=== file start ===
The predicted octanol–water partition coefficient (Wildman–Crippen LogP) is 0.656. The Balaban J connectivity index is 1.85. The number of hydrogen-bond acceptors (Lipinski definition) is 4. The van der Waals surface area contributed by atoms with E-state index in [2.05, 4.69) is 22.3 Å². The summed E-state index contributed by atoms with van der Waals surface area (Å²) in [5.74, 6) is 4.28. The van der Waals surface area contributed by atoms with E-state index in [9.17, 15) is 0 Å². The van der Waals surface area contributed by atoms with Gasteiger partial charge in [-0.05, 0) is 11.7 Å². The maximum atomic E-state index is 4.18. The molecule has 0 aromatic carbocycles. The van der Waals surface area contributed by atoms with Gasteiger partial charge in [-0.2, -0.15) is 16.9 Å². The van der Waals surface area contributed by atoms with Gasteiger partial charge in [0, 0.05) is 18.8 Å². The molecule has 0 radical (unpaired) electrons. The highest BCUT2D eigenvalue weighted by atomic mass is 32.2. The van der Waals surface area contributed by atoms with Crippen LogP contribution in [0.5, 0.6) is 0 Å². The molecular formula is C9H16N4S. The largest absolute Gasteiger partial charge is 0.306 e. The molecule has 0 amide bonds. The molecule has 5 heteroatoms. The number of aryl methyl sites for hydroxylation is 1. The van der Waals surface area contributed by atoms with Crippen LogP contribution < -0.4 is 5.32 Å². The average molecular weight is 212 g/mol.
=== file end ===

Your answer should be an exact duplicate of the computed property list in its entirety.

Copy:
The predicted octanol–water partition coefficient (Wildman–Crippen LogP) is 0.656. The Balaban J connectivity index is 1.85. The number of hydrogen-bond acceptors (Lipinski definition) is 4. The van der Waals surface area contributed by atoms with E-state index in [2.05, 4.69) is 22.3 Å². The summed E-state index contributed by atoms with van der Waals surface area (Å²) in [5.74, 6) is 4.28. The van der Waals surface area contributed by atoms with E-state index in [9.17, 15) is 0 Å². The van der Waals surface area contributed by atoms with Gasteiger partial charge in [-0.05, 0) is 11.7 Å². The maximum atomic E-state index is 4.18. The molecule has 0 aromatic carbocycles. The van der Waals surface area contributed by atoms with Gasteiger partial charge in [-0.2, -0.15) is 16.9 Å². The van der Waals surface area contributed by atoms with Gasteiger partial charge in [0, 0.05) is 18.8 Å². The molecule has 0 radical (unpaired) electrons. The highest BCUT2D eigenvalue weighted by atomic mass is 32.2. The van der Waals surface area contributed by atoms with Crippen LogP contribution in [0.5, 0.6) is 0 Å². The molecular formula is C9H16N4S. The largest absolute Gasteiger partial charge is 0.306 e. The molecule has 0 amide bonds. The molecule has 5 heteroatoms. The number of aryl methyl sites for hydroxylation is 1. The van der Waals surface area contributed by atoms with Crippen LogP contribution < -0.4 is 5.32 Å². The average molecular weight is 212 g/mol.